Implementing Infection Control and Quality of Life Best Practices in Nursing Homes With Project ECHO: Protocol for a Patient-Centered Randomized Controlled Trial

William A. Calo, Erica Francis, Lan Kong, Ruth Hogentogler, Emily Heilbrunn, Abbey Fisher, Nancy Hood, Jennifer Kraschnewski

Research output: Contribution to journalArticlepeer-review

3 Scopus citations


Background: Nursing homes in the United States were devastated by COVID-19, with 710,000 cases and 138,000 deaths nationally through October 2021. Although facilities are required to have infection control staff, only 3% of designated infection preventionists have taken a basic infection control course prior to the COVID-19 pandemic. Most research has focused on infection control in the acute care setting. However, little is known about the implementation of infection control practices and effective interventions in nursing homes. This study utilizes Project ECHO (Extension for Community Health Outcomes), an evidence-based telementoring model, to connect Penn State University subject matter experts with nursing home staff and administrators to proactively support evidence-based infection control guideline implementation. Objective: Our study seeks to answer the research question of how evidence-based infection control guidelines can be implemented effectively in nursing homes, including comparing the effectiveness of two ECHO-delivered training interventions on key patient-centered outcomes such as reducing the number of residents with a COVID-19 diagnosis. Methods: A stratified cluster randomized design was utilized. Using a 1:1 ratio, we randomly assigned 136 nursing homes to ECHO or ECHO Plus arms. Randomization was stratified by geographic location, baseline COVID-19 infection rate, and facility capacity. The study had two phases. In phase one, completed in July 2021, nursing homes in both study arms received a 16-week infectious disease and quality improvement training intervention via real-time, interactive videoconferencing and the ECHO learning model. Phase one sessions were up to 90 minutes in duration. In phase two, completed in November 2021, the ECHO group was offered optional 60-minute office hours for 9 weeks and the ECHO Plus group received 9 weeks of 60-minute sessions on emerging topics and an additional 8-session refresher series on infection control. Results: A total of 290 nursing home facilities were assessed for eligibility, with 136 nursing homes recruited and randomly assigned to ECHO or ECHO Plus. Guided by the Reach, Effectiveness, Adoption, Implementation, and Maintenance (RE-AIM) framework, we will simultaneously evaluate the study's effectiveness and implementation outcomes at baseline (intervention start date), and at 4, 6, 12, and 18 months. The primary outcome is the COVID-19 infection rate in nursing homes. Secondary outcomes include COVID-19 hospitalizations and deaths, flu-like illness, and quality of life. Surveys and interviews with participants will also provide data as to the adoption, implementation, and maintenance of best practices taught throughout ECHO sessions. Conclusions: A multipronged approach to improving infection control and emergency preparedness in nursing homes is important, given the toll that the COVID-19 pandemic has taken on residents and staff. The ECHO model has significant strengths when compared to traditional training, as it allows for remote learning delivered by a multidisciplinary team of experts, and utilizes case discussions that match the context and capacity of nursing homes.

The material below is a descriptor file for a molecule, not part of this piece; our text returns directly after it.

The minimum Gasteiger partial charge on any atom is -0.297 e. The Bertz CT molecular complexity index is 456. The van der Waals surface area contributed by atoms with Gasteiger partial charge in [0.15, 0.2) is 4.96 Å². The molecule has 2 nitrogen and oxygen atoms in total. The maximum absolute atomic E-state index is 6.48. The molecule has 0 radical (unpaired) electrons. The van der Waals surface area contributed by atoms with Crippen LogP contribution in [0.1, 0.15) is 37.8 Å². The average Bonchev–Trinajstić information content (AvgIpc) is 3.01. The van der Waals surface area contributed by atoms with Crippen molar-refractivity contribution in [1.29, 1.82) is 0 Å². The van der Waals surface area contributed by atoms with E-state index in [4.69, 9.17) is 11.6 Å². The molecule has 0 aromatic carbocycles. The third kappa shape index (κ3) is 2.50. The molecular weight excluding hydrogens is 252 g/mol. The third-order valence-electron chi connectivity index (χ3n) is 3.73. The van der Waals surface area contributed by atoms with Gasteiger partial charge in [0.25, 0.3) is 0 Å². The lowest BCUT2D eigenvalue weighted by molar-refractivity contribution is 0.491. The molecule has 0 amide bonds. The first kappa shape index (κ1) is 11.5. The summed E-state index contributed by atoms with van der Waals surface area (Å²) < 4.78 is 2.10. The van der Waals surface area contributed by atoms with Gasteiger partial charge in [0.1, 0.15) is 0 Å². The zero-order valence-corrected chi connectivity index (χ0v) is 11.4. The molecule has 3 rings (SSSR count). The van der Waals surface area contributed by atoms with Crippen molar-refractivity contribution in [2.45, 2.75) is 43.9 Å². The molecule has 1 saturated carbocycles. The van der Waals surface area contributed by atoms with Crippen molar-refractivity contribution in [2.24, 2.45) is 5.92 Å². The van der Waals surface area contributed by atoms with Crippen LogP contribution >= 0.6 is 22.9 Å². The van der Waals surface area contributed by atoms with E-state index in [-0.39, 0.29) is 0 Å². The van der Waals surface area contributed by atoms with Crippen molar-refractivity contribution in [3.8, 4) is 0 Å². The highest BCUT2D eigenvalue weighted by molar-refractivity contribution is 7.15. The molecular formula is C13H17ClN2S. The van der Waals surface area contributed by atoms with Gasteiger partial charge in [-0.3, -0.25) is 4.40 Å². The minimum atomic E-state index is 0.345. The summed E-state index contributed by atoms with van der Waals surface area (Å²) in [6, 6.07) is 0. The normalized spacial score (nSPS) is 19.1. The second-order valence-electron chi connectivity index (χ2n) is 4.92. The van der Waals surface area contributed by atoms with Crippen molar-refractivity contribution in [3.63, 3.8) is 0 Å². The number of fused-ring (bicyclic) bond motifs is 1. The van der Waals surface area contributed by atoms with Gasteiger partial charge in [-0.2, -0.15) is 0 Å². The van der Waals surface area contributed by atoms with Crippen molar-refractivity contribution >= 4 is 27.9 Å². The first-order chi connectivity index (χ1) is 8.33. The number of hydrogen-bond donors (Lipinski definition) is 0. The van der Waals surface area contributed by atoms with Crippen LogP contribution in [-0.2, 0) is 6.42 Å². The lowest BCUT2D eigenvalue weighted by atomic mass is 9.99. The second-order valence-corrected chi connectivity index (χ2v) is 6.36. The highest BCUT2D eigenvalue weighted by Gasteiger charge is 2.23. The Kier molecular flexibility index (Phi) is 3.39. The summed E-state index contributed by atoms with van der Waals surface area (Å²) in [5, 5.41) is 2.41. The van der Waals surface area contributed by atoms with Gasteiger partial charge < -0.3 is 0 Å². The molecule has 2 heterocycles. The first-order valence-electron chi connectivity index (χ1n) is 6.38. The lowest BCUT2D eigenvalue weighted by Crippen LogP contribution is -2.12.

Original languageEnglish (US)
Article numbere34480
JournalJMIR Research Protocols
Issue number5
StatePublished - May 1 2022

All Science Journal Classification (ASJC) codes

  • General Medicine


Dive into the research topics of 'Implementing Infection Control and Quality of Life Best Practices in Nursing Homes With Project ECHO: Protocol for a Patient-Centered Randomized Controlled Trial'. Together they form a unique fingerprint.

Cite this